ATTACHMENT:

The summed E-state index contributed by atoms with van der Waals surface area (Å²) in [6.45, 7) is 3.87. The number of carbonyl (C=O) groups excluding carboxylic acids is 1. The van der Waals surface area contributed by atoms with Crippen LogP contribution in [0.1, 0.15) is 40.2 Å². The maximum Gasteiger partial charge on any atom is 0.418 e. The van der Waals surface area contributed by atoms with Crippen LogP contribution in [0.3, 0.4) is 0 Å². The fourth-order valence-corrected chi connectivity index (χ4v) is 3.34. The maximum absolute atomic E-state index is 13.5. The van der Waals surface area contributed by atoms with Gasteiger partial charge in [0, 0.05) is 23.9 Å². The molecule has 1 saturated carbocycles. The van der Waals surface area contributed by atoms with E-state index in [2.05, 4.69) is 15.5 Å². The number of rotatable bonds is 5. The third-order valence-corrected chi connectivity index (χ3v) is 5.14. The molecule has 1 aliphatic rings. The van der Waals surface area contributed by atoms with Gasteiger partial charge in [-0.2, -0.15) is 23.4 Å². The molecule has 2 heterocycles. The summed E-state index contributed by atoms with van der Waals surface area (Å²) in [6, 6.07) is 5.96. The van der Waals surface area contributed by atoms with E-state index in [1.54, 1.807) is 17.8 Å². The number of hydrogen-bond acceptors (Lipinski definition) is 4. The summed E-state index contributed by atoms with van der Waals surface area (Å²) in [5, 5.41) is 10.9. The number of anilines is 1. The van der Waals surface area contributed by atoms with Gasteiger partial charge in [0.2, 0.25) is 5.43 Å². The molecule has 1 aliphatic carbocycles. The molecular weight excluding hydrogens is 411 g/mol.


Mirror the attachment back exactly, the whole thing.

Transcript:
The summed E-state index contributed by atoms with van der Waals surface area (Å²) in [6.45, 7) is 3.87. The number of carbonyl (C=O) groups excluding carboxylic acids is 1. The van der Waals surface area contributed by atoms with Crippen LogP contribution in [0.1, 0.15) is 40.2 Å². The maximum Gasteiger partial charge on any atom is 0.418 e. The van der Waals surface area contributed by atoms with Crippen LogP contribution in [0.3, 0.4) is 0 Å². The fourth-order valence-corrected chi connectivity index (χ4v) is 3.34. The maximum absolute atomic E-state index is 13.5. The van der Waals surface area contributed by atoms with Gasteiger partial charge in [0, 0.05) is 23.9 Å². The molecule has 1 saturated carbocycles. The van der Waals surface area contributed by atoms with E-state index in [2.05, 4.69) is 15.5 Å². The number of rotatable bonds is 5. The third-order valence-corrected chi connectivity index (χ3v) is 5.14. The molecule has 1 aliphatic rings. The van der Waals surface area contributed by atoms with Gasteiger partial charge in [-0.2, -0.15) is 23.4 Å². The molecule has 2 heterocycles. The summed E-state index contributed by atoms with van der Waals surface area (Å²) in [6, 6.07) is 5.96. The van der Waals surface area contributed by atoms with E-state index in [1.54, 1.807) is 17.8 Å². The number of hydrogen-bond acceptors (Lipinski definition) is 4. The summed E-state index contributed by atoms with van der Waals surface area (Å²) in [5, 5.41) is 10.9. The number of anilines is 1. The van der Waals surface area contributed by atoms with Gasteiger partial charge in [0.2, 0.25) is 5.43 Å². The molecule has 1 aliphatic carbocycles. The molecular weight excluding hydrogens is 411 g/mol.